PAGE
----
Audubon Terrace, a Beaux-Arts complex that houses the American Academy, also is the site of the Hispanic Society of America Museum, seemingly unchanged since it opened in 1908, except for dozens of empty display cases, which will one day soon be filled, hopefully. Still, there are new coats of terra cotta paint to match the gallery’s burnt-sienna floor tiles. Here you can see a sheaf of works by Goya and El Greco and Velasquez, along with curiously beautiful objects. Door knockers dating to 1500.
Ceramics, tin-glazed earthenware, of dragons, which were real in the middle ages.
Tiles, this one depicting one of Oliver’s ancestors.
Infants embracing skulls, from about 1700.
And a Saint Acisclo so vivid you feel he’ll step out of 1680 and shake your hand.
A visit to Minnies Land would not be complete without a visit to the Morris-Jumel mansion, “your house,” as my brother told me, since my book The Women of the House concerned itself in part with Mary Philipse and Roger Morris and the adventure of building their home on a bluff overlooking the Harlem River in 1765.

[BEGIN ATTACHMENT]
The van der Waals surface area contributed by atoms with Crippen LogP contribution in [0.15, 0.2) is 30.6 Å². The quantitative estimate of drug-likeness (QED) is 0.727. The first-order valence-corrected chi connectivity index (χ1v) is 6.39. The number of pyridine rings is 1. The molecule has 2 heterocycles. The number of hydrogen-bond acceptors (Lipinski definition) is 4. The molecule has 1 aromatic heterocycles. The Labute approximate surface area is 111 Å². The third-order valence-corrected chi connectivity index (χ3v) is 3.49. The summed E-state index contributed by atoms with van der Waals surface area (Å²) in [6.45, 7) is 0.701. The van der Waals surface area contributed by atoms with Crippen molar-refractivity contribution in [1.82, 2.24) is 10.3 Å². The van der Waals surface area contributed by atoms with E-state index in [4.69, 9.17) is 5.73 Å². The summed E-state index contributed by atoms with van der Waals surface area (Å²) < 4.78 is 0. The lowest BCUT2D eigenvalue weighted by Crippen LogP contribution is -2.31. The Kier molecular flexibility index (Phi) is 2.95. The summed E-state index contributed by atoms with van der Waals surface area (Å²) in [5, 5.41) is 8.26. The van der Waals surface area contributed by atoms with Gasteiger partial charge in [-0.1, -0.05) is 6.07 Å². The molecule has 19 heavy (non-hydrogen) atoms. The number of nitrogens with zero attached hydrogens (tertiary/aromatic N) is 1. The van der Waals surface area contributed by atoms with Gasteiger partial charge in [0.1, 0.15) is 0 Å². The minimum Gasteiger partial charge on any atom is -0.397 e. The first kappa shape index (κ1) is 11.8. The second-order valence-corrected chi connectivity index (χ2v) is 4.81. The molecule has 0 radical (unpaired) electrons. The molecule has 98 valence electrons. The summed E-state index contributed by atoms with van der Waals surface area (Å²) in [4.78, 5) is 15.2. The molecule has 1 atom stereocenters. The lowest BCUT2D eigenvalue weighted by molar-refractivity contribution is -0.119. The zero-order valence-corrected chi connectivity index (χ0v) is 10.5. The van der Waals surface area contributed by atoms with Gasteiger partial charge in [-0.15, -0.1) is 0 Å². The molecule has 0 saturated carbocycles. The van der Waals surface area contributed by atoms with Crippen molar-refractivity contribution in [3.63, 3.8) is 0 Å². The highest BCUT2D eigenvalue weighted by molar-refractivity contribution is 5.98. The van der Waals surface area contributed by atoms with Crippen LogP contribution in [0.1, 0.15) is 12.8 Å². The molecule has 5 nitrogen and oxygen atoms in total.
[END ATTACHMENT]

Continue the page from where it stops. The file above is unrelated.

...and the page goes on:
Later the home made the perfect headquarters for General Washington, who could stroll around this high perch and be able to sight miles in every direction, planning military campaigns all the while. When Audubon took up residence at Minnies Land, the Morris House was still probably the only place nearby you could go to get a cup of sugar.
Perfectly preserved, the house offers a display of morning-glory wallpaper, velvet, circa 1820, handblocked and flocked to within an inch of its life.
And there is the famous octagonal drawing room, said to be the first in America, then called a withdrawing room, that I was once lucky enough to give a talk in.
Walking back to the car, we passed by J & F Meat Market, Iglesia Pentecostal and Flaco’s Pizza, the sidewalks bathed in dog waste. A church lady making her way home in a purple hat. A bold mural. Everything was blowing up in the cold spring wind.
In 1909, The New York Times opined that “within another year there will be no trace of the little garden spot laid out by Audubon about seventy years ago.”
There’s not. And that’s hard to take. But we can still imagine it.